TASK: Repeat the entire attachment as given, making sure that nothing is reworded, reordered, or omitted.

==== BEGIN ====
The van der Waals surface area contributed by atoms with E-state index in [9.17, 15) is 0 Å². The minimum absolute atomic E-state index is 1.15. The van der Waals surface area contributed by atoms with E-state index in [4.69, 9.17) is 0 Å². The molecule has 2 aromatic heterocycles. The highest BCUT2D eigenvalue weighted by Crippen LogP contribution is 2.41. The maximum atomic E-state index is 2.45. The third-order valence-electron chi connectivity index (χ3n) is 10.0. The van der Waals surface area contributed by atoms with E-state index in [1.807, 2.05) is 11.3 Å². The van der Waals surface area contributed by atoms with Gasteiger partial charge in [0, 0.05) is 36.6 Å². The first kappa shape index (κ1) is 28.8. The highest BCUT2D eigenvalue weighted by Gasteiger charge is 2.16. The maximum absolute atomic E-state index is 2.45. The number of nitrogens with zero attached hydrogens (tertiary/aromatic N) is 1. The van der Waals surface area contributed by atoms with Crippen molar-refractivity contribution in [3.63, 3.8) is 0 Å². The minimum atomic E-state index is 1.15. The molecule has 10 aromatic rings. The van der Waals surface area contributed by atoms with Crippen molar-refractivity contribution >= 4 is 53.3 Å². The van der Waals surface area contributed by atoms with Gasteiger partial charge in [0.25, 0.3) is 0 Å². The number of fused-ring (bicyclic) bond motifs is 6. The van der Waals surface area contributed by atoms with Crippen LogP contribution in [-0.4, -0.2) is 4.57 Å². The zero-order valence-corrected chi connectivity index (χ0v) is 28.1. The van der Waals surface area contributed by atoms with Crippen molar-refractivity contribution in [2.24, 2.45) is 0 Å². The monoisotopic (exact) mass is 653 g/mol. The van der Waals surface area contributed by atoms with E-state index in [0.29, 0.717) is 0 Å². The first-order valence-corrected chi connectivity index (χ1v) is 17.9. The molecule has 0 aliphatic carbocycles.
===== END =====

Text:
The van der Waals surface area contributed by atoms with E-state index in [9.17, 15) is 0 Å². The minimum absolute atomic E-state index is 1.15. The van der Waals surface area contributed by atoms with E-state index in [4.69, 9.17) is 0 Å². The molecule has 2 aromatic heterocycles. The highest BCUT2D eigenvalue weighted by Crippen LogP contribution is 2.41. The maximum atomic E-state index is 2.45. The third-order valence-electron chi connectivity index (χ3n) is 10.0. The van der Waals surface area contributed by atoms with E-state index in [1.807, 2.05) is 11.3 Å². The van der Waals surface area contributed by atoms with Gasteiger partial charge in [0, 0.05) is 36.6 Å². The first kappa shape index (κ1) is 28.8. The highest BCUT2D eigenvalue weighted by Gasteiger charge is 2.16. The maximum absolute atomic E-state index is 2.45. The number of nitrogens with zero attached hydrogens (tertiary/aromatic N) is 1. The van der Waals surface area contributed by atoms with Crippen molar-refractivity contribution in [3.63, 3.8) is 0 Å². The minimum atomic E-state index is 1.15. The molecule has 10 aromatic rings. The van der Waals surface area contributed by atoms with Crippen molar-refractivity contribution >= 4 is 53.3 Å². The van der Waals surface area contributed by atoms with Gasteiger partial charge in [0.25, 0.3) is 0 Å². The number of fused-ring (bicyclic) bond motifs is 6. The van der Waals surface area contributed by atoms with Crippen LogP contribution in [-0.4, -0.2) is 4.57 Å². The zero-order valence-corrected chi connectivity index (χ0v) is 28.1. The van der Waals surface area contributed by atoms with Crippen molar-refractivity contribution in [2.24, 2.45) is 0 Å². The monoisotopic (exact) mass is 653 g/mol. The van der Waals surface area contributed by atoms with E-state index in [0.29, 0.717) is 0 Å². The first-order valence-corrected chi connectivity index (χ1v) is 17.9. The molecule has 0 aliphatic carbocycles.